Whenever California policyholders make insurance claims, they must face the realities of dealing with their insurers. These businesses deny claims, in part to make it more difficult to get money from them. This is in spite of a contract for coverage. Policyholders can file bad faith lawsuits, depending on the reason why the insurance company denied the claim.
Insurance companies are businesses that try to keep their costs low
Insurance companies have a number of tricks that they use when they are trying to deny claims. One of their favorite weapons is to misrepresent the language of the policy in using it against the policyholder to deny the claim. This is a common tactic to avoid holding up their end of the contract. They may also ask for more proof of the claim than is required by the policy. The insurance company may also unreasonably delay consideration or payment of your claim. All of these may be examples of bad faith. They must have a legitimate reason for denying a claim that is firmly based in the language of the contract.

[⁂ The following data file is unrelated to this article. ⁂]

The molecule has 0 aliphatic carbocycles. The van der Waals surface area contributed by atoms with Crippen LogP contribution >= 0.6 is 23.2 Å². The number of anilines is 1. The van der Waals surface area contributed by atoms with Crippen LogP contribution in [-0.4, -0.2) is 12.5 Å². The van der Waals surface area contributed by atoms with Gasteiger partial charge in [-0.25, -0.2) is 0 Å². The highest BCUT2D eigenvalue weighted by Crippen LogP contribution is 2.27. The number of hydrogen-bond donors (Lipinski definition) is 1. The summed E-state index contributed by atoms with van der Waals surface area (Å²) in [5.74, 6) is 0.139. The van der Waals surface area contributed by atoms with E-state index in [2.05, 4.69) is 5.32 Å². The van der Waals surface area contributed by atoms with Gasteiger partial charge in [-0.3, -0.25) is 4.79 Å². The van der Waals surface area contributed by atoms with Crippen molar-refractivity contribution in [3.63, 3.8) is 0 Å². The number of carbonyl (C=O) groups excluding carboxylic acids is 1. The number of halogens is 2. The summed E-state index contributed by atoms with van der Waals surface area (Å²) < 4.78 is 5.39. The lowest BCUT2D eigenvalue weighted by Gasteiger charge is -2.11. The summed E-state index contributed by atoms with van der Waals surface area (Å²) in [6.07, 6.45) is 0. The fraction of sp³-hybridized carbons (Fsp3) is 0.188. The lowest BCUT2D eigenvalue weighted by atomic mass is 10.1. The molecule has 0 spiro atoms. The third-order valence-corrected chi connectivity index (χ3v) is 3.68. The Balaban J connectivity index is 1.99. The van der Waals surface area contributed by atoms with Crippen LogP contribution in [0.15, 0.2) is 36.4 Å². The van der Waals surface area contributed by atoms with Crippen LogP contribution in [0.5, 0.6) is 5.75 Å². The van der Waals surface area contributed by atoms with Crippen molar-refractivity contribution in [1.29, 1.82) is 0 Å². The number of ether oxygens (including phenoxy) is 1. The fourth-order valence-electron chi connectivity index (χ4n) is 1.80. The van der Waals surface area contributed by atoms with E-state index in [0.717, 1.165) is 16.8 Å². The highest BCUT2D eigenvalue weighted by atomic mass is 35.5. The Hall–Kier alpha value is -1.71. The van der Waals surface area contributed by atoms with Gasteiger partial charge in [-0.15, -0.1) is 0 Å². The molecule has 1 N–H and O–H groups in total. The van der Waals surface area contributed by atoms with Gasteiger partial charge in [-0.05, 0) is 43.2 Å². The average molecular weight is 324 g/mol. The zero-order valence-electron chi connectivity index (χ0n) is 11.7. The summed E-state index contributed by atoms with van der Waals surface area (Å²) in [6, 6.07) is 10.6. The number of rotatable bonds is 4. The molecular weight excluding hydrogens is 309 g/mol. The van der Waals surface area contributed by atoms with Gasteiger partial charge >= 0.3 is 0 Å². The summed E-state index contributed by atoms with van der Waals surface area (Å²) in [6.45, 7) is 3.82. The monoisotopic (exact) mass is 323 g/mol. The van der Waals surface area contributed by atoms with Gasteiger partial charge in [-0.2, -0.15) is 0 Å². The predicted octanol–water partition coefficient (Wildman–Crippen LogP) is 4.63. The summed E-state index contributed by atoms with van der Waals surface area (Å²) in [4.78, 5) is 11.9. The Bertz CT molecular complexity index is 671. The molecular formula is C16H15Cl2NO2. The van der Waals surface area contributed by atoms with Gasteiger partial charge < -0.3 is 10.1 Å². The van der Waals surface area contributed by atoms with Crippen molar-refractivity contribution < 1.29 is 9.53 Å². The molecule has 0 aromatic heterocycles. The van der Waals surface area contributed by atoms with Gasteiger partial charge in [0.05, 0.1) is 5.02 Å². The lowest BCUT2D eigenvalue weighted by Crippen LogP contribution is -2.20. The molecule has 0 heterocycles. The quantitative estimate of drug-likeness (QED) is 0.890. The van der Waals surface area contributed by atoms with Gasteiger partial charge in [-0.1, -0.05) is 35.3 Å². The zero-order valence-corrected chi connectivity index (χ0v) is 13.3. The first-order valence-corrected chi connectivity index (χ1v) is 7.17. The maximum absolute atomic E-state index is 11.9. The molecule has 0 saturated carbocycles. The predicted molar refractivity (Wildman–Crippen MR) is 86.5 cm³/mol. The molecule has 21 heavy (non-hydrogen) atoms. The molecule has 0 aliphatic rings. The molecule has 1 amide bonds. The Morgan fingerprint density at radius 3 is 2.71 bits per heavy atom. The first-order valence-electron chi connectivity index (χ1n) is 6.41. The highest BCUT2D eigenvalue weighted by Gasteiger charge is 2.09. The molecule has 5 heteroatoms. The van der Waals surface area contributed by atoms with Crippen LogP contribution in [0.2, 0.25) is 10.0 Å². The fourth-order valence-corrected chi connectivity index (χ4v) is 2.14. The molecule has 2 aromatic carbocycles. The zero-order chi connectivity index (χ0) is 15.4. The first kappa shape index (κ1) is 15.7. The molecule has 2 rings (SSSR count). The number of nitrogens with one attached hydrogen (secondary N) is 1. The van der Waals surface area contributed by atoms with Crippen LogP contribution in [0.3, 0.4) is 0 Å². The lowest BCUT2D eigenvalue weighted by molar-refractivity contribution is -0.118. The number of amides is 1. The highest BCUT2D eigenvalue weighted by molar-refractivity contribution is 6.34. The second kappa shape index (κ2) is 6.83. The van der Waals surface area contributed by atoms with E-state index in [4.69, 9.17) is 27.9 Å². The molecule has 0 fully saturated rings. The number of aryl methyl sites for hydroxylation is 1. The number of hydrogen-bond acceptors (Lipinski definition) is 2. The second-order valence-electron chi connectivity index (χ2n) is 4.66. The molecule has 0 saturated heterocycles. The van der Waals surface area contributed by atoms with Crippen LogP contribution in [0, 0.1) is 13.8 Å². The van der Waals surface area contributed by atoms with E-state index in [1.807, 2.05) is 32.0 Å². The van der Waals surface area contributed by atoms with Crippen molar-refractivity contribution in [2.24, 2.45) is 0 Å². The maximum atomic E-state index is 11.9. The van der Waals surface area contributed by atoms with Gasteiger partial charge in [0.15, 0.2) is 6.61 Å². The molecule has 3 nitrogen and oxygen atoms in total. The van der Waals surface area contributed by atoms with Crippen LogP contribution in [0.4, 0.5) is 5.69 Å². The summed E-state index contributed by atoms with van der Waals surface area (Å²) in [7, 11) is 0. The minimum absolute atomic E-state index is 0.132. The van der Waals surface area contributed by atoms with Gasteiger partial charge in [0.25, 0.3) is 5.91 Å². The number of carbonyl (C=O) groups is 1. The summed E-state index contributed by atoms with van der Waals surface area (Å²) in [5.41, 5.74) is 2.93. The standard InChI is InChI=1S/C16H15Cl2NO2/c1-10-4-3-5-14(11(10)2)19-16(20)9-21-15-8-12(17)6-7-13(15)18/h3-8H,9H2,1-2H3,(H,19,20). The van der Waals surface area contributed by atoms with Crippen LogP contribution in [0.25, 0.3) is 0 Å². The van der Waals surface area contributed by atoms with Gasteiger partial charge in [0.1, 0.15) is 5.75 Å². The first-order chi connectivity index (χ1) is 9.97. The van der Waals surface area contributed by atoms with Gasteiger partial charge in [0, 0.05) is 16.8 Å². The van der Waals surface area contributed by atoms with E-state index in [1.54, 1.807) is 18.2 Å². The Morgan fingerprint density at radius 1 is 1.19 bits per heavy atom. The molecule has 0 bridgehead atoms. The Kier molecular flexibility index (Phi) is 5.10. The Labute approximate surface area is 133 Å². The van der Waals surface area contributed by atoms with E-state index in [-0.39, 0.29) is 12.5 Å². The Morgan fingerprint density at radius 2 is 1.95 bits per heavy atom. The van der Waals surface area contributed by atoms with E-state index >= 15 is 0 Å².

The state protects policyholders from insurance company tactics
California has strong laws to protect businesses and consumers from practices like these. Besides filing a lawsuit to have your claim covered, you can also sue the insurance company directly for additional damages on top of that. A jury may even award punitive damages if the insurance company’s actions are egregious enough. Additional bad faith losses can include your own economic damages and emotional distress that you suffered when your claim was denied.
Insurance companies cannot simply do whatever they want because your policy is a contract, and it gives you rights. If you believe that your claim was unreasonably denied, or the insurance company did anything else that was worse than a simple mistake, litigation is a possibility. You may be able to obtain damages for their conduct.